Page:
Preface: This is an article I wrote that appeared in the May 1 edition of Agri-View but I thought I would share it here, too. Enjoy!
Walking into George Barlass’ Janesville home, you are immediately greeted by a Jersey or two.
A quick tour around the first level of George and Shirley’s home reveals many Jersey knick-knacks, artwork and multiple collector spoons.
Moving downstairs, the basement displays an even more prized collection including Judge’s pins, awards, newspaper clippings and photos of champions cover the walls leading to shelves of trophies and silverware from 70 years worth of cattle shows.
George pulls a tarnished trophy off the shelf causing his wife of 60 years, Shirley, to smile and roll her eyes as she knows the story that he is about to tell.
He reminisces about the time he showed against her in 4-H showmanship at the Rock County Fair, and won. She came in second, just shy of the trophy.
Whether or not he tells the story to tease her, love and pride fill the room, even when the trophy was earned some 70 years ago.
At the time, George, 82, may not have known how the Jersey breed would impact the rest of his life, or how he would make his own mark. He certainly did not know the space he would need for all of the family’s awards.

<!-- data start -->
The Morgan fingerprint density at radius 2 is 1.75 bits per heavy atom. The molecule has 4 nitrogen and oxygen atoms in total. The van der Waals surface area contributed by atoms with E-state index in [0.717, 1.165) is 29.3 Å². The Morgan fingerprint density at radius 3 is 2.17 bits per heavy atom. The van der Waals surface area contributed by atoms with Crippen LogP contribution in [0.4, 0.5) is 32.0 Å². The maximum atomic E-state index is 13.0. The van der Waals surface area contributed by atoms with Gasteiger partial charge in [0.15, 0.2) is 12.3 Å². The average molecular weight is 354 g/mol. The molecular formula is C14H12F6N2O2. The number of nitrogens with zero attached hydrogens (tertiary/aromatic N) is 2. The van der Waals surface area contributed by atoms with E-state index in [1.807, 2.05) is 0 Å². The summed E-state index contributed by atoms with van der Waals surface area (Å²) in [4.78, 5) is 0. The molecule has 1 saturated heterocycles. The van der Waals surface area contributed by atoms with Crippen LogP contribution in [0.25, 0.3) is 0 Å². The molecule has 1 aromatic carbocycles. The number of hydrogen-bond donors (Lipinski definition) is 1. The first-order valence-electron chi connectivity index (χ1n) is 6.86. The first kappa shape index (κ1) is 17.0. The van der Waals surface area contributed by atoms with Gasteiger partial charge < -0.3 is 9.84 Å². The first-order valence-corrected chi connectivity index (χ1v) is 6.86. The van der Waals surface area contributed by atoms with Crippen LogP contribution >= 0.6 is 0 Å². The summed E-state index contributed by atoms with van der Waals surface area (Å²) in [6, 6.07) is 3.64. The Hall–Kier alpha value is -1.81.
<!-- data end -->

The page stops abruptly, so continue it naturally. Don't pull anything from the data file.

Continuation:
During his life, George developed and bred multiple strong cow families and bulls that have sired numerous show champions at all show levels, including the first Jersey cow to ever win the Supreme Champion title at World Dairy Expo, Gil-Bar Unique Bonnie.
An Excellent 94-point daughter of Gil-Bar Valiant Betsy, in 1984, Bonnie won the Jersey Jug Futurity at the All-American Jersey Show in Louisville, Ky., the same year that she won her first World Dairy Expo championship title. Later she was exhibited by Norm Nabholz of West Union, Iowa, and won Supreme Champion at World Dairy Expo.
Well-known Ettas Master Babe, shown by George’s son Gordy, was the first cow to win back to back championships at World Dairy Expo. Babe produced Gil-Bar Gem Badger, a Master Gem son and one of George’s many bulls.
Gil-Bar Farm, which had been in the family since 1927, has exhibited more grand champions in the first 25 years of World Dairy Expo than any other exhibitor.
The early show days ranged from the old time Jersey shows of polished horns and blankets, to massive show strings of 35 animals.
“Oh, there have been so many different experiences,” George says about his show days.
In 1972, Gil-Bar was at the All-American Dairy Show in Columbus, Ohio, when the barn caught fire.
“The flames were whipping and everyone was untying cattle. We had a brand new sign and a friend ran back in and got the farm sign,” George recalls.
Shirley adds that the farm lost some of the tack and all of the individual cow signs but no animals or people were injured.
That same year George was presented with the Klussendorf Memorial Trophy, awarded to a showman who exemplifies the ability, character, friendliness and sportsmanship practiced by Arthur D. Klussendorf.
“That is probably one of my greatest honors,” George says. “Along with being inducted into the Ag Hall of Fame last month and marrying Shirley.”
The couple was married shortly after George returned home from the Korean War; a relationship that started with the Rock County Fair showmanship trophy.